Despite all this work going on, my youngest son and I managed to squeeze in a little recreation. During our trip to collect the tree ferns we took in Alexandra Palace in London for a dog walk .....
..and tracked down some culture in the form of a Barbara Hepworth sculpture in the grounds of Kenwood House on Hampstead Heath, ironic it was admired by a St Ives schoolboy and almost outdone by a beautiful magnolia, which also do so well in Cornwall.
Barbara Hepworth moved to St. Ives in 1939 in order to escape a panicked London shortly before the declaration of the Second World War. Although her arrival was not auspicious, Hepworth admired the ‘barbaric and magical countryside’ of Cornwall, studded with ancient standing stones and hemmed by dramatic coastal landscapes. Thirty years later, and towards the end of her life, Hepworth declared the area her ‘spiritual home’.
On Hampstead Heath, something of the totemic phenomena of the Cornish landscape has been enshrined among the rhododendron bushes beside Kenwood House. Hepworth’s Monolith Empyrean (meaning ‘heavenly stone’) is carved from a limestone block rich with fossils. The sculpture’s outline is humanoid, but the viewer is invited to look through and beyond the sculpture by cavities that pierce right through the block, framing shifting perspectives of the gardens.

Sunday, 6 March 2016

A slightly late February post

Apologies for a slightly late February post. Although I realise it is not compulsory to portray only positives in the ashfarm blog, I try not to be negative in my musings, especially not about the weather, who wants to feel down-in-the-dumps by visiting our blog or our campsite!  And we live and work in such a beautiful place!
I have really struggled this month though and have kept waiting and waiting to snap some sunny pictures to share. I seem to have either been working in the 'day-job' on the nice sunny days, or the weather has closed in, when I have finally got around to thinking about photos for the blog, whilst the 'day-job' is managing without me.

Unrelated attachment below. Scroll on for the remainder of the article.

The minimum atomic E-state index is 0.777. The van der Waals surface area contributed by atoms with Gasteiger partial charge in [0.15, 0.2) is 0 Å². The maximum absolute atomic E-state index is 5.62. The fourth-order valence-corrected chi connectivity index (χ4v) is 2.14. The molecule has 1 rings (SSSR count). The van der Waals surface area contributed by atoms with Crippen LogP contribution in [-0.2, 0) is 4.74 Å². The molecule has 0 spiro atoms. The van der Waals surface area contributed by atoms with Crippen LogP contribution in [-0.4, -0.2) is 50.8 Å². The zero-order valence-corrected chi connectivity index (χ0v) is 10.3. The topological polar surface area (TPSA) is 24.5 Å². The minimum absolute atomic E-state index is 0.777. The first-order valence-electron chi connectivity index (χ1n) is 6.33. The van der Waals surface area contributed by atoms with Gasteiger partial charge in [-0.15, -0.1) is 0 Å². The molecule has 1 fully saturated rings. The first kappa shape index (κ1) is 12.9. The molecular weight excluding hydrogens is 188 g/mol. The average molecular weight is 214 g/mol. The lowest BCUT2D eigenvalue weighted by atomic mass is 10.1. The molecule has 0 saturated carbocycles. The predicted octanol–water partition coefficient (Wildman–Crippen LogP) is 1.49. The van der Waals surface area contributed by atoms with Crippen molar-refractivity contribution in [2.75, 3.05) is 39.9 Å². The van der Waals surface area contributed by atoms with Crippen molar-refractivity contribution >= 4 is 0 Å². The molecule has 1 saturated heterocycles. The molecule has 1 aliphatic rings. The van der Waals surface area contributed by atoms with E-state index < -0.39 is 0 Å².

I always claim to campsite visitors, that this land I live in and particularly this cornish land I live in, is only such a 'green and pleasant land' because of the rain. So rain is mostly positive, it makes our grassland lush, nevertheless, a wee drop of sunshine on a day I can enjoy it, helps with the lushness and would also be very pleasing to my eye.
The weather has given me the excuse to visit my favourite bookshop in St Ives though and have that extra cup of tea, curl up on the sofa by the Aga and get absorbed into a couple of really good-reads this month. One was a children's book, Sally Gardner The Door that led to Where, a young teen book, but so very enthralling, reminded me of Deborah Harkness and A Discovery of Witches' trilogy and Jennifer Donnelly's Tea Rose trilogy.
Do I care that I am reading teen fiction? I don't think so.  It was a wonderful book. The 12 year old egg entrepeneur thought so too.
The other good-read, was Jessie Burton's The Miniaturist, which again I could not put down. Absolutely absorbing. I do like a little 'magic' in my books and if there is a whisper of a witch in there too, even better!
A few dry days allowed us to get some tidying-up done at the campsite. The boys got to sharpen their axes, sat on the bench in the sun, ready for splitting logs and to spend a short while fooling around with the shetland.
And the chickens and ponies all got to enjoy some lush grass in the campsite paddock instead of their muddy and barren field and we had a couple of silly selfies with the dog!
One of the delights at this time of year though, is planning ahead for the camping season and allowing the imagination to run wild, with ideas about what one wants to happen.......they won't all come to fruition........and many of them change shape as quickly as they formulate in the mind, but it is nevertheless fun to ruminate over the different opportunities and possibilities.And ideas and plans require neither sun, nor rain, just an element of peace.